It’s true, buying product in bulk can sometimes save you money. I say sometimes because buying 10-pound tub of yogurt for our small family may be cheaper on purely a cost comparison basis, but not being able to eat it all before the expiry date sort of negates the original savings.
Bulk buying also poses some storage issues, which we don’t have, storage that is. I’m still trying to get rid of the piles of ‘things’ that seem to be everywhere in our home. I don’t have the room to store a skid of cereal, even if it is the kids’ favourite.
That doesn’t mean small families with limited storage can’t take advantage of cost savings available when buying in bulk. Smaller items like toothpaste, vitamins, or shampoo don’t take a lot of space in our hall cupboard so when these items go on sale, I’m inclined to stock-up. It may cost me more on my first purchase to buy 10 tubes of toothpaste for a $1.99 each, but it’s cheaper than 1 tube of toothpaste at $5.49, over 10 weeks.
So on a recent trip to our local drugstore I noticed toothpaste on sale. It wasn’t the brand we usually use but it was a reputable brand so I grabbed a handful. I was so proud of my recent purchase I even bragged to my husband when he got home.
‘”I just saved us almost ten-dollars in toothpaste and we don’t have to worry about running out for a few months.”
Adjusting to less household income won’t be as hard as I thought if I just keep shopping like this. As I fantasized about cutting our grocery bills in half with my eagle sales eye, I noticed my husband didn’t seem to share my enthusiasm.
“What the hell is this? This isn’t the toothpaste I use?”
I explained that it was on sale and that we have used this toothpaste in the past. I mentioned how we have to cut back in spending and this was an easy way to start.
“I’m not using it. I don’t care how much it was, I want my usual toothpaste.”
Remember my earlier example of bulking buying and how unused product, no matter how good the price, negates any savings? So now I had 10 tubes of toothpaste my husband said he wouldn’t use. Not very thrifty. I ended up buying the original brand my husband likes but with it came some new household rules. Only my husband could use this toothpaste. The kids and I would use the sale toothpaste. It is toothpaste after all; I wasn’t going to let it go to waste,. This means the sale toothpaste is being used and since only my husband is using the other brand it should last longer too.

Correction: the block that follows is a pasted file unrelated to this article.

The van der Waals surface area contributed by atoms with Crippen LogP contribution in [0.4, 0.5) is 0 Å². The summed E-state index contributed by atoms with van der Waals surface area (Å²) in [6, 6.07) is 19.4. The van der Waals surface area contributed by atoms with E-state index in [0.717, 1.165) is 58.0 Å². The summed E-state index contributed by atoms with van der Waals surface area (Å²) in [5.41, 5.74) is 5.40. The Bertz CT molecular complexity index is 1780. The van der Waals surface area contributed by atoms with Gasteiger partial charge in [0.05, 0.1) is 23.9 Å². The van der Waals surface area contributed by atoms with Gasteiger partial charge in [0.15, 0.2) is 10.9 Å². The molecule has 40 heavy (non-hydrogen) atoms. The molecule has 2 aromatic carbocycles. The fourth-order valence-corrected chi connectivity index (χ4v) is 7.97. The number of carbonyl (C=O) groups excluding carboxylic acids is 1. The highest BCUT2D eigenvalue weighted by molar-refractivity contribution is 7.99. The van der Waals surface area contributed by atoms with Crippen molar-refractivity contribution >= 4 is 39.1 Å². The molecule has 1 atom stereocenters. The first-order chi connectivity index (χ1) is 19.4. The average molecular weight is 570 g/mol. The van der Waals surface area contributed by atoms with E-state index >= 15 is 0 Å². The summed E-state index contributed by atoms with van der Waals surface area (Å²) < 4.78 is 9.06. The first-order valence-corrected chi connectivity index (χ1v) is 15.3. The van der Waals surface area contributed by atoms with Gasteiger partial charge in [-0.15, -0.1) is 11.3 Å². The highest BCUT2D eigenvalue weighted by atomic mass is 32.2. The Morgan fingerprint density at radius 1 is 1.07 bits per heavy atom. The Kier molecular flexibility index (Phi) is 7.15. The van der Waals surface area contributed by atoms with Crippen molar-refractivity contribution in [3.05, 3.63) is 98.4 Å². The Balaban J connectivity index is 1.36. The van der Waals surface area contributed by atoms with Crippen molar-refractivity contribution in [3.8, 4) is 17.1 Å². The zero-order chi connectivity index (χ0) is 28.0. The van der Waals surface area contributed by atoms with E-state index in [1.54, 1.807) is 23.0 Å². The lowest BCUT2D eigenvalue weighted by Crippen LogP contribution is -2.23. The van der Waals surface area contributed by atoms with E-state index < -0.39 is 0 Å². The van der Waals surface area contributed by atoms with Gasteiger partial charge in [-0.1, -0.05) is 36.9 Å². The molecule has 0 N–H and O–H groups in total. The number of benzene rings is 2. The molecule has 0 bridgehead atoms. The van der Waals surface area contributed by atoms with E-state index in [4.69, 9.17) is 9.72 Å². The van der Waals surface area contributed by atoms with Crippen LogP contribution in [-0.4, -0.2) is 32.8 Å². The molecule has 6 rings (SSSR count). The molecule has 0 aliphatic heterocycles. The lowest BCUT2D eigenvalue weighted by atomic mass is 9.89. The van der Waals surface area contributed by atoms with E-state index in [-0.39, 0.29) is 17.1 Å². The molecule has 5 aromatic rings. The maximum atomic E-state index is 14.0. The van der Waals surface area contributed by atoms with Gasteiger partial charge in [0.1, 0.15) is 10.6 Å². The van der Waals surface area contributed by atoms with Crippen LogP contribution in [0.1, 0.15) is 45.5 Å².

It seems this toothpaste experience has taught me two things about trying to rein in our family spending:
- – It’s not going to be as easy as I thought. This is just small purchase; imagine the reaction I’m going to get when I start looking at bigger expenditures.
- – People are passionate about their brands; I get that. I’m not a big generic or store brand purchaser most times but I guess just buying another brand can also have the some negative reaction with some people.
How do you deal with brand loyalty issues while trying to balance expenditures and cost savings?
Author: Karen Antsow
1 thought on “Brand Loyalty Versus Cost. It’s Only Toothpaste”
I repackage most of my items when I get them home (ie. cereal into cereal canisters,tp onto the storage rod). So if I try something different or cheaper, they don’t realize it unless they DON’T like the product. If there isn’t packaging for them to embrace, they are less likely to become brand dependant.